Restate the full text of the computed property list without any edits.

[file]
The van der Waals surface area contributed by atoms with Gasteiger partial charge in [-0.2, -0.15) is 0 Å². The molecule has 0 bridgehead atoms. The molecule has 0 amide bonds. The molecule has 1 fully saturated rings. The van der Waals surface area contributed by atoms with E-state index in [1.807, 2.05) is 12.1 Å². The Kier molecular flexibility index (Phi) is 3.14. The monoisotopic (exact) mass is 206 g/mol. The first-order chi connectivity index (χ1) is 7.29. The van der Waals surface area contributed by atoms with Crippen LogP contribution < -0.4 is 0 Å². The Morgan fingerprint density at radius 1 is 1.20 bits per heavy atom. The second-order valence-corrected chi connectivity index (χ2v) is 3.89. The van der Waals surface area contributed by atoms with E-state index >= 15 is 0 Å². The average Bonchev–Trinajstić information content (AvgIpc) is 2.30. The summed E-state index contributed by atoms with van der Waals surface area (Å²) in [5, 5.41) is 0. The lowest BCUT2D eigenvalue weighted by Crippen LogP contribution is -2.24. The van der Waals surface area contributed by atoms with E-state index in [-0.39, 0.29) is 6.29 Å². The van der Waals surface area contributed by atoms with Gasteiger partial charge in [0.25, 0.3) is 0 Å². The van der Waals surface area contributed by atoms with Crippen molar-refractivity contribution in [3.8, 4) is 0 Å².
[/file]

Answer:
The van der Waals surface area contributed by atoms with Gasteiger partial charge in [-0.2, -0.15) is 0 Å². The molecule has 0 bridgehead atoms. The molecule has 0 amide bonds. The molecule has 1 fully saturated rings. The van der Waals surface area contributed by atoms with E-state index in [1.807, 2.05) is 12.1 Å². The Kier molecular flexibility index (Phi) is 3.14. The monoisotopic (exact) mass is 206 g/mol. The first-order chi connectivity index (χ1) is 7.29. The van der Waals surface area contributed by atoms with Crippen LogP contribution < -0.4 is 0 Å². The Morgan fingerprint density at radius 1 is 1.20 bits per heavy atom. The second-order valence-corrected chi connectivity index (χ2v) is 3.89. The van der Waals surface area contributed by atoms with E-state index >= 15 is 0 Å². The average Bonchev–Trinajstić information content (AvgIpc) is 2.30. The summed E-state index contributed by atoms with van der Waals surface area (Å²) in [5, 5.41) is 0. The lowest BCUT2D eigenvalue weighted by Crippen LogP contribution is -2.24. The van der Waals surface area contributed by atoms with E-state index in [-0.39, 0.29) is 6.29 Å². The van der Waals surface area contributed by atoms with Gasteiger partial charge in [0.25, 0.3) is 0 Å². The van der Waals surface area contributed by atoms with Crippen molar-refractivity contribution in [3.8, 4) is 0 Å².